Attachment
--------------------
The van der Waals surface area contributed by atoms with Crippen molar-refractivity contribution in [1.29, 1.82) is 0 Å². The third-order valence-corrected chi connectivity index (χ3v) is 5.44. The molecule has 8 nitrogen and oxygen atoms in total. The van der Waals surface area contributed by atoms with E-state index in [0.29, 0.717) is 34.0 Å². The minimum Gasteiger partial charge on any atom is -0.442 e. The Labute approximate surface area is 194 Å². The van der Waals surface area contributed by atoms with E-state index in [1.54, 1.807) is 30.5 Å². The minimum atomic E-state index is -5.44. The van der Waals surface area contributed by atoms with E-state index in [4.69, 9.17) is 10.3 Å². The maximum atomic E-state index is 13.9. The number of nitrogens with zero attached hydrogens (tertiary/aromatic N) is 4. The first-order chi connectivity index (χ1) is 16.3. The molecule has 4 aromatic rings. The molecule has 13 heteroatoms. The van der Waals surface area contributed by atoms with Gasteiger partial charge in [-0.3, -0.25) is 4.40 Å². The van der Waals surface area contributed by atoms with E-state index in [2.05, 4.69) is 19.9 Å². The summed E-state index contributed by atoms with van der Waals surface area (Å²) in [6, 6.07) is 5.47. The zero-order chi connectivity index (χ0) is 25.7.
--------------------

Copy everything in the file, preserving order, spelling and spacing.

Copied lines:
The van der Waals surface area contributed by atoms with Crippen molar-refractivity contribution in [1.29, 1.82) is 0 Å². The third-order valence-corrected chi connectivity index (χ3v) is 5.44. The molecule has 8 nitrogen and oxygen atoms in total. The van der Waals surface area contributed by atoms with E-state index in [0.29, 0.717) is 34.0 Å². The minimum Gasteiger partial charge on any atom is -0.442 e. The Labute approximate surface area is 194 Å². The van der Waals surface area contributed by atoms with E-state index in [1.54, 1.807) is 30.5 Å². The minimum atomic E-state index is -5.44. The van der Waals surface area contributed by atoms with E-state index in [4.69, 9.17) is 10.3 Å². The maximum atomic E-state index is 13.9. The number of nitrogens with zero attached hydrogens (tertiary/aromatic N) is 4. The first-order chi connectivity index (χ1) is 16.3. The molecule has 4 aromatic rings. The molecule has 13 heteroatoms. The van der Waals surface area contributed by atoms with Gasteiger partial charge in [-0.3, -0.25) is 4.40 Å². The van der Waals surface area contributed by atoms with E-state index in [2.05, 4.69) is 19.9 Å². The summed E-state index contributed by atoms with van der Waals surface area (Å²) in [6, 6.07) is 5.47. The zero-order chi connectivity index (χ0) is 25.7.